So I had the surgery. It involved dislocating my hip from my joint, and cutting away the torn cartilage. Cartilage can’t heal itself, and the pain was being caused by the torn piece flapping against the joint (or something like that), so all they could do was clean up the joint area and cut away the damaged cartilage. The immediate recovery process was extremely painful. I had an extremely negative outlook on the whole situation and was throughly convinced I would be stuck like this for life.
I roamed the internet and Facebook groups for stories about this injury and other people’s recoveries, and THIS WAS THE WORST THING I could have done – everything I found confirmed my worst fears: there was no hope, I had to accept that I would never run or play sport at an intense level again. My surgeon himself told me I probably wouldn’t run more than 5km distances again in my life. I was devastated.
The rehab process involved lots of strength training using resistance bands and bodyweight exercises, as well as swimming and cycling. In February 2016, 18 months after the injury, I stepped back on the treadmill. But I didn’t want to to push it, so from then on kept my treadmill runs to under 6km. I soon picked up sprinting, and found that this type of training and movement really helped strengthen and recondition the muscles supporting my hip area.
I honestly believe that the most important part of my recovery process was the enormous amount of cycling I did that year. Cycling is fantastic for any joint-related injury – I remember watching cyclists in France who were at least 60 years old, flying along with no problem. I attempted a long run that summer, up and down a mountain in Chiang Mai, totalling 21km – it was an extremely stupid thing to do, and I was pretty crippled for a few months afterwards, and didn’t run again until towards the end of 2016.
I started cycling in Thailand in June 2016. I had never cycled a road bike before in my life, but spent the next few months really clocking up the miles. We did some crazy cycles up the highest and steepest mountains in Thailand, and I was averaging 500km a week at one stage. I cycled the Cote d’Azur, across Bali, through the Adelaide Hills, and used my bike as transport in Sydney and Melbourne. My running involved sprint intervals on the treadmill – I never ran outside, still dealing with some sort of fear and reluctance perhaps as a result of the accident.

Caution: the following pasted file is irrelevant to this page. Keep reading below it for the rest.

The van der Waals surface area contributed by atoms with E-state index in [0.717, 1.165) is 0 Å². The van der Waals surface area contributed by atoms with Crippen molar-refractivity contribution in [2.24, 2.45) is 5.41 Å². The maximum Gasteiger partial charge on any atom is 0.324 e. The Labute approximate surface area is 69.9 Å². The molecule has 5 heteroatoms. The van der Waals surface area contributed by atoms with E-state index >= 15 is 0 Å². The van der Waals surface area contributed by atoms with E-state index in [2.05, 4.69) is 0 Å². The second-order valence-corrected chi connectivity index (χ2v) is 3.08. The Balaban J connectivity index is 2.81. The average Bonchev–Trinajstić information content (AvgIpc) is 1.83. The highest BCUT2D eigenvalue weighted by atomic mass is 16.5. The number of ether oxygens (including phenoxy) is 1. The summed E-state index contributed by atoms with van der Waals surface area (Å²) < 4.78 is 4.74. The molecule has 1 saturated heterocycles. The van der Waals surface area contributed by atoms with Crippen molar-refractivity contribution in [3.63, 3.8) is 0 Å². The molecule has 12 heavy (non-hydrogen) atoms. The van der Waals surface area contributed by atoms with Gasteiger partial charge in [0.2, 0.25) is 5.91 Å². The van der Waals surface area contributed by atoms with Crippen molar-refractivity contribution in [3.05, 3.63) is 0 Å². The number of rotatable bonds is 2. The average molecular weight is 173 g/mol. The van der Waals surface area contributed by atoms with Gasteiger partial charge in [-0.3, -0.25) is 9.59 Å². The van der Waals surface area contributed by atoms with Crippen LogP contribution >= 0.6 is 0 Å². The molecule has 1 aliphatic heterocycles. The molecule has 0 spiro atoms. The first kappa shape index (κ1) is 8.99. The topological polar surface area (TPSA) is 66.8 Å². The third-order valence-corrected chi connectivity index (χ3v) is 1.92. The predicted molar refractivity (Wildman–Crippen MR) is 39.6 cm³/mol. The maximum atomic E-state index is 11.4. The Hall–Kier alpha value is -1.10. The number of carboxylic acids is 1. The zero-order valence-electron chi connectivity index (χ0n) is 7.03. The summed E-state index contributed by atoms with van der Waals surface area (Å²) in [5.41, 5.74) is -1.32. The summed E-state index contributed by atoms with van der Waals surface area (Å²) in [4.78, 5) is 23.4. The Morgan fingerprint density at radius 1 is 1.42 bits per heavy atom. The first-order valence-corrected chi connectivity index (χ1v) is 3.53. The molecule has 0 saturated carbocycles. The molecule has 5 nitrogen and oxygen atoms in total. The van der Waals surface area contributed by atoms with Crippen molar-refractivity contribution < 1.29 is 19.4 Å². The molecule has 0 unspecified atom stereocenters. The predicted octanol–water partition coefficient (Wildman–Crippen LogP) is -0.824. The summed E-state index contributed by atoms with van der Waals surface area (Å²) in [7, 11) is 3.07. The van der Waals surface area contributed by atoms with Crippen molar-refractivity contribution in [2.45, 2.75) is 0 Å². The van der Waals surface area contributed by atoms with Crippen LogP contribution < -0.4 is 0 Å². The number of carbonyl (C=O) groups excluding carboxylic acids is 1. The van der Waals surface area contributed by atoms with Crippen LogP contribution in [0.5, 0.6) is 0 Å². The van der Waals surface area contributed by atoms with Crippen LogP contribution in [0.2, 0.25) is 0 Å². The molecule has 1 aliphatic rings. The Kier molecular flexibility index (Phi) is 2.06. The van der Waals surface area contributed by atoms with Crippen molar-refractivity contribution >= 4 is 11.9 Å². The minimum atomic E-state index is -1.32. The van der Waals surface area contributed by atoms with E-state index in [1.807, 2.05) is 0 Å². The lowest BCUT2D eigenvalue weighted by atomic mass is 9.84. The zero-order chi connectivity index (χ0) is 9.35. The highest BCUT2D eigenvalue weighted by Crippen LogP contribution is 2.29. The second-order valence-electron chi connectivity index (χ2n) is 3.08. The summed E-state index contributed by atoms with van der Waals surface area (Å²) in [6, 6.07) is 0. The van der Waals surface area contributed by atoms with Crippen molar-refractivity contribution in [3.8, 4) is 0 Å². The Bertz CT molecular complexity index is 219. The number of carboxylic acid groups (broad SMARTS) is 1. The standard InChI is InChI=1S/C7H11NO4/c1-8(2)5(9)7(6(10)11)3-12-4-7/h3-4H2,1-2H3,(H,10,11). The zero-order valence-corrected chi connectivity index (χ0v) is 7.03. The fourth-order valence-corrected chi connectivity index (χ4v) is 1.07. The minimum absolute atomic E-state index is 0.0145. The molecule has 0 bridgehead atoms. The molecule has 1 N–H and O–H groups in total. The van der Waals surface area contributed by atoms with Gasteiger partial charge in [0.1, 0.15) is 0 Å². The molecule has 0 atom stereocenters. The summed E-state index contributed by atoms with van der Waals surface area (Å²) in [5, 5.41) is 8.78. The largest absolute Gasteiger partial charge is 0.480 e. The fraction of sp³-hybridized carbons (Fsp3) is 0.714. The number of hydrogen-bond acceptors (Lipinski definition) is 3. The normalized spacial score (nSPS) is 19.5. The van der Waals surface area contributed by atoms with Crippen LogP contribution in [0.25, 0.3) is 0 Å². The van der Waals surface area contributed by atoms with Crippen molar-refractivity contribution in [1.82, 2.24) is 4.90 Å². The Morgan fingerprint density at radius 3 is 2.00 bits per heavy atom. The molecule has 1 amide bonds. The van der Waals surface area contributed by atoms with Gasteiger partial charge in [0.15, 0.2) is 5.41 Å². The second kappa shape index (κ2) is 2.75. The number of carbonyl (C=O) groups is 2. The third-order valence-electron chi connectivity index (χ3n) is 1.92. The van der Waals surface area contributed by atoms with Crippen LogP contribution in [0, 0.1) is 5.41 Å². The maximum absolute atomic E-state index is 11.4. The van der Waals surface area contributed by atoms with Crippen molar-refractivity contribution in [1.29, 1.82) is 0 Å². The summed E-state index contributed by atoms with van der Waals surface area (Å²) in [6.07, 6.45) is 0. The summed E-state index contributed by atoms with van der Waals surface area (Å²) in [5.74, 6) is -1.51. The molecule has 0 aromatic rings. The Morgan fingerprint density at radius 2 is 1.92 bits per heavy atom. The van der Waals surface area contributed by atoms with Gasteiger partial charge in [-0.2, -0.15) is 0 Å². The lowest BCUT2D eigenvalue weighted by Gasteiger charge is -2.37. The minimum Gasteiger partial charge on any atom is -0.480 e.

Endurance Running: Half-Marathon Training
Today, I live in New York, and I’m training for the Brooklyn half-marathon this May 2018. Towards the end of last year I realised that sprint training was no longer working for me at all. I started to experiment and change my workouts, and started to do more research and reading into endurance running, and how to train my muscles, metabolism, and aerobic system. I felt dramatic changes, very quickly, and decided that maybe it was time to think about competing. So I signed up for the half-marathon, and here I am.
I don’t experience any pain when I run. However, I am very conscious of my limits, and extremely careful and self-aware when it comes to my hip and how I execute certain movements. Soccer, for example, is out of the question for me now (I used to play soccer at a competitive level throughout my early teens). Technically, running should be too, but I’ve fought stubbornly to not only regain my fitness and athletic strength, but to surpass all my previous running capabilities. I’m still not 100% sure of my relative potential, but I’m looking forward to running outside again soon with a few running clubs and entering a few more races this year! I’m currently running 30 – 40 miles per week, as well as two yoga classes per week.
Dealing with injury is not easy. I get many questions on my Youtube videos about how to deal with it, and I’m still thinking about how to provide some sort of helpful answer to this. Because the truth is, behind the details, I didn’t deal with it well at all. I’m certainly in a far better place right now, and excited to keep exercise in my life with a new perspective. I’ll definitely be keeping this topic in mind for further blog posts!